While there's still a question of whether this Georgia team could pass its way back into a game if it got down big early, the bigger problem seems to be their continuing goal-line issues. Georgia is just 54th in points per scoring opportunity despite ranking third in the country in overall offensive S&P+. The issue is really just at the goal line though -- they rank 28th and 25th in success rate between the 30- to 21- and the 20- to 11-yard lines respectively, but they're second-to-last in success rate inside the ten, with just a 30.4 percent success rate (their goal-line success rate of 18.2 percent is also second-to-last in the country). Georgia won't be able to upset Alabama with field goals, no matter how good Rod Blankenship is as a kicker. And it's not for lack of trying -- Jim Chaney has tried running in heavy sets and standard sets, quick outside passes, and putting in Justin Fields -- all with similar results.
Overall, this season's preseason favorites have really stayed that way week-to-week. Purdue's upset of Ohio State is just about the only surprise so far, and we could end up with a playoff that includes nobody but teams in everybody's top five or six from the end of last season. But with Ohio State-Michigan in The Game and Alabama-Georgia playing for the SEC title, at least there are few huge matchups left this year.
- There wasn't a lot of drama in the top ten, but there were a few upsets in the rest of the top 25. Tennessee upset Kentucky to reach 5-5, as the Volunteers have now achieved two upset wins against conference opponents that few saw coming. They still may not make a bowl, but Tennessee fans have to be pleased that they've even managed this much in Jeremy Pruitt's first season. The Volunteers beat Kentucky by limiting Benny Snell to 4.0 yards per carry, picking up a few explosive plays from Ty Chandler and Marequez Callaway, and holding the Wildcats to just 1.4 points per scoring opportunity. Wake Forest also upset North Carolina State 27-23, mostly by holding the Wolfpack to a 27 percent rushing success rate and 2.0 yards per carry while averaging 4.3 yards per carry and a 47 percent success rate of their own. Cameron Glenn had six havoc plays for the Deacons, with nine tackles, several going for a loss. Finally, Boise State upset Fresno State 24-17; the Bulldogs had arguably looked like the best Group of Five team so far this season and still rank ninth in the S&P+, but the Utah State Aggies are right behind them and are coming off of a huge 62-24 win over San Jose State. The Broncos will get a shot at the Aggies in just two weeks.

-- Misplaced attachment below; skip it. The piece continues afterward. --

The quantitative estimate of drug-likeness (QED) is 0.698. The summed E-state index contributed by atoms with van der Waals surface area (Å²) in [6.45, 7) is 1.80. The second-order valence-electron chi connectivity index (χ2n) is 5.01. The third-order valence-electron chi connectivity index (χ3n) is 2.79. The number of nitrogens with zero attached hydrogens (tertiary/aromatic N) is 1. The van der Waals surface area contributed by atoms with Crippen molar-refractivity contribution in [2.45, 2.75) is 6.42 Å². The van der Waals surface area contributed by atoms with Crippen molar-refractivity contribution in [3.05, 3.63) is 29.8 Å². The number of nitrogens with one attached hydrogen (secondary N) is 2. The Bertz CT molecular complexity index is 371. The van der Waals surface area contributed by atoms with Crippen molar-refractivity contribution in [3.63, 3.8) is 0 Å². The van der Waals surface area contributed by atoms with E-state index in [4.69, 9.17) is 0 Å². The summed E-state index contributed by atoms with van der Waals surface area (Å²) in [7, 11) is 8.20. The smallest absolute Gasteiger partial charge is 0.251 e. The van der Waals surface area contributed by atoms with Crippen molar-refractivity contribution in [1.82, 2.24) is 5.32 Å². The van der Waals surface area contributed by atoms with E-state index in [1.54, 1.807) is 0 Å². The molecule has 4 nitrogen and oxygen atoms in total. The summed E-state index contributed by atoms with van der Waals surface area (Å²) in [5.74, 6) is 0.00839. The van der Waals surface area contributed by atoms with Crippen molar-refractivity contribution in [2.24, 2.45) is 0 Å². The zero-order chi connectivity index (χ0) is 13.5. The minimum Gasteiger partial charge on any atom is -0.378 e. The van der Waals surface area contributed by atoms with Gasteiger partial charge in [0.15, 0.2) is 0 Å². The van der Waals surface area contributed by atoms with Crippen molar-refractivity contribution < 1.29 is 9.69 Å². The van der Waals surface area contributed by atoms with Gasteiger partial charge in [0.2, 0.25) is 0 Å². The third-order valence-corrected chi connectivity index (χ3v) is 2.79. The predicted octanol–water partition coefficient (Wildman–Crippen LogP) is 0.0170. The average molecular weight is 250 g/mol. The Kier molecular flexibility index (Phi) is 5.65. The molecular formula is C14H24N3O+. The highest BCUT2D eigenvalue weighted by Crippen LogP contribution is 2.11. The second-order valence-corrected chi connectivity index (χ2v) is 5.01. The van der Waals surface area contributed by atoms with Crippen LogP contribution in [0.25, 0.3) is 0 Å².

- Northwestern wrapped up the Big Ten West in their 14-10 win over Iowa (that's such a late-season Big Ten final score). This was a tight game as the postgame win probability suggests -- 69 percent with a 4.6-point adjusted scoring margin. The only real differences between the teams was Northwestern's ability to run the ball -- they averaged 5.0 yards per carry to Iowa's 3.2, and had a +24 percent rushing success rate differential. This helped them in the red zone, as the Wildcats averaged 4.7 points per scoring opportunity to Iowa's 2.5. In total, Northwestern running back Isaiah Bowser managed 165 yards on 31 carries, with 58 percent of those runs going for 4 or more yards. The Wildcats will face either Michigan or Ohio State in the Big Ten championship game. And all of this in a year where the Wildcats are just 6-4 (with just 4.5 second-order wins), rank 77th in the S&P+, and lost to Akron!
- Bobby Petrino is now out at Louisville following a 54-23 loss at Syracuse. The Cardinals fell off completely without Lamar Jackson there to compensate for their numerous weaknesses. They ranked 14th and 17th in the F/+ rankings in 2016 and 2017, but went just 8-5 despite their solid statistical ranking last season, and fell to 118th in the country this season. Their offensive and defensive S&P+ rankings are both 105th, and their only two wins this season were over Indiana State and Western Kentucky in the second and third weeks of the season.
- D'Andre Swift, RB, Georgia. Auburn must be tired of D'Andre Swift at this point, because he has had game-clinching long touchdown runs in his last two games against the Tigers. Swift had 17 carries for 186 yards, including that 77-yarder that put Georgia's lead way out of reach. Swift had a 53 percent rushing success rate on the day in addition to averaging 18.8 highlight yards per opportunity. This is his third-straight 100-yard rushing performance since coming back from the bye week.
- Kyler Murray, QB, Oklahoma. Not that Oklahoma State's defense is that intimidating, but Murray's numbers this season have been unreal. He went 21-of-29 for 349 yards (12.0 yards per attempt) and no picks, and added 66 rushing yards on 14 carries. Saying that he puts up video game numbers is almost inadequate.
- Willie Gay Jr., DL, Mississippi State. Willie Gay Jr. lead the way for Mississippi State's impressive defensive effort against Alabama. The Crimson Tide offense has been a juggernaut this season, but the Bulldogs have had the best showing so far, holding them to just 24 points. Gay had a team-leading nine tackles, six of which were solo, two sacks, and an interception, which was just Tua Tagovailoa's second of the year.